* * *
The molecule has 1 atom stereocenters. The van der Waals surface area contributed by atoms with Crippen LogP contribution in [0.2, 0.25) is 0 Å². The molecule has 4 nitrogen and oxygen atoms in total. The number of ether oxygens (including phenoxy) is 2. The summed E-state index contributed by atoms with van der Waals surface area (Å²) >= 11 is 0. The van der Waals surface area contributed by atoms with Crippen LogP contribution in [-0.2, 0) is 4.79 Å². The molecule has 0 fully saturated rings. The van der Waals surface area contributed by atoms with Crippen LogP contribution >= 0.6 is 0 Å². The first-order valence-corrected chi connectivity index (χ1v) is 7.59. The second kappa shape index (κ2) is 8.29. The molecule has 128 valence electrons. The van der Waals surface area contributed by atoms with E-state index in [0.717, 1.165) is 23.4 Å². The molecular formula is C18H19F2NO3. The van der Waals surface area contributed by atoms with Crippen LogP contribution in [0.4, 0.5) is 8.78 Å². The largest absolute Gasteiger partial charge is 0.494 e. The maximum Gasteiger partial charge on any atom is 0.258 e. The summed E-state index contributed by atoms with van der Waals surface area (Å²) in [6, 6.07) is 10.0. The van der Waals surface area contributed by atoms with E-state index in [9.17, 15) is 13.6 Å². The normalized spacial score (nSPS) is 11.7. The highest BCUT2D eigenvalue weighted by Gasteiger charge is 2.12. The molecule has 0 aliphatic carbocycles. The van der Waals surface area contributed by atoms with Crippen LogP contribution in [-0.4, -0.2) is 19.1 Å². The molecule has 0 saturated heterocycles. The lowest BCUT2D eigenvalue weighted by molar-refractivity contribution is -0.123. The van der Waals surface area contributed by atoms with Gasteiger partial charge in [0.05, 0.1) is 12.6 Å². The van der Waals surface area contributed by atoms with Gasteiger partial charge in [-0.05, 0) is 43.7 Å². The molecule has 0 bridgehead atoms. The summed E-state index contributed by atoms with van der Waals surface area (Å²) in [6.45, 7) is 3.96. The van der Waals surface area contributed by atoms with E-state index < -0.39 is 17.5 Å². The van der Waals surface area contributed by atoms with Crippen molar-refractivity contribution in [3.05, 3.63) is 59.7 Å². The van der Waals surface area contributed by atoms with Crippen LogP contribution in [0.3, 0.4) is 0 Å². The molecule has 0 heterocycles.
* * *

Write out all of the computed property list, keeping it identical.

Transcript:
The molecule has 1 atom stereocenters. The van der Waals surface area contributed by atoms with Crippen LogP contribution in [0.2, 0.25) is 0 Å². The molecule has 4 nitrogen and oxygen atoms in total. The number of ether oxygens (including phenoxy) is 2. The summed E-state index contributed by atoms with van der Waals surface area (Å²) >= 11 is 0. The van der Waals surface area contributed by atoms with Crippen LogP contribution in [-0.2, 0) is 4.79 Å². The molecule has 0 fully saturated rings. The van der Waals surface area contributed by atoms with Crippen LogP contribution >= 0.6 is 0 Å². The first-order valence-corrected chi connectivity index (χ1v) is 7.59. The second kappa shape index (κ2) is 8.29. The molecule has 128 valence electrons. The van der Waals surface area contributed by atoms with E-state index in [0.717, 1.165) is 23.4 Å². The molecular formula is C18H19F2NO3. The van der Waals surface area contributed by atoms with Crippen LogP contribution in [0.4, 0.5) is 8.78 Å². The largest absolute Gasteiger partial charge is 0.494 e. The maximum Gasteiger partial charge on any atom is 0.258 e. The summed E-state index contributed by atoms with van der Waals surface area (Å²) in [6, 6.07) is 10.0. The van der Waals surface area contributed by atoms with E-state index in [9.17, 15) is 13.6 Å². The normalized spacial score (nSPS) is 11.7. The highest BCUT2D eigenvalue weighted by Gasteiger charge is 2.12. The molecule has 0 aliphatic carbocycles. The van der Waals surface area contributed by atoms with Crippen LogP contribution in [-0.4, -0.2) is 19.1 Å². The molecule has 0 saturated heterocycles. The lowest BCUT2D eigenvalue weighted by molar-refractivity contribution is -0.123. The van der Waals surface area contributed by atoms with Gasteiger partial charge in [0.05, 0.1) is 12.6 Å². The van der Waals surface area contributed by atoms with Gasteiger partial charge in [-0.05, 0) is 43.7 Å². The molecule has 0 bridgehead atoms. The summed E-state index contributed by atoms with van der Waals surface area (Å²) in [6.45, 7) is 3.96. The van der Waals surface area contributed by atoms with E-state index < -0.39 is 17.5 Å². The van der Waals surface area contributed by atoms with Crippen molar-refractivity contribution in [3.05, 3.63) is 59.7 Å². The van der Waals surface area contributed by atoms with Crippen LogP contribution in [0.3, 0.4) is 0 Å². The molecule has 0 heterocycles.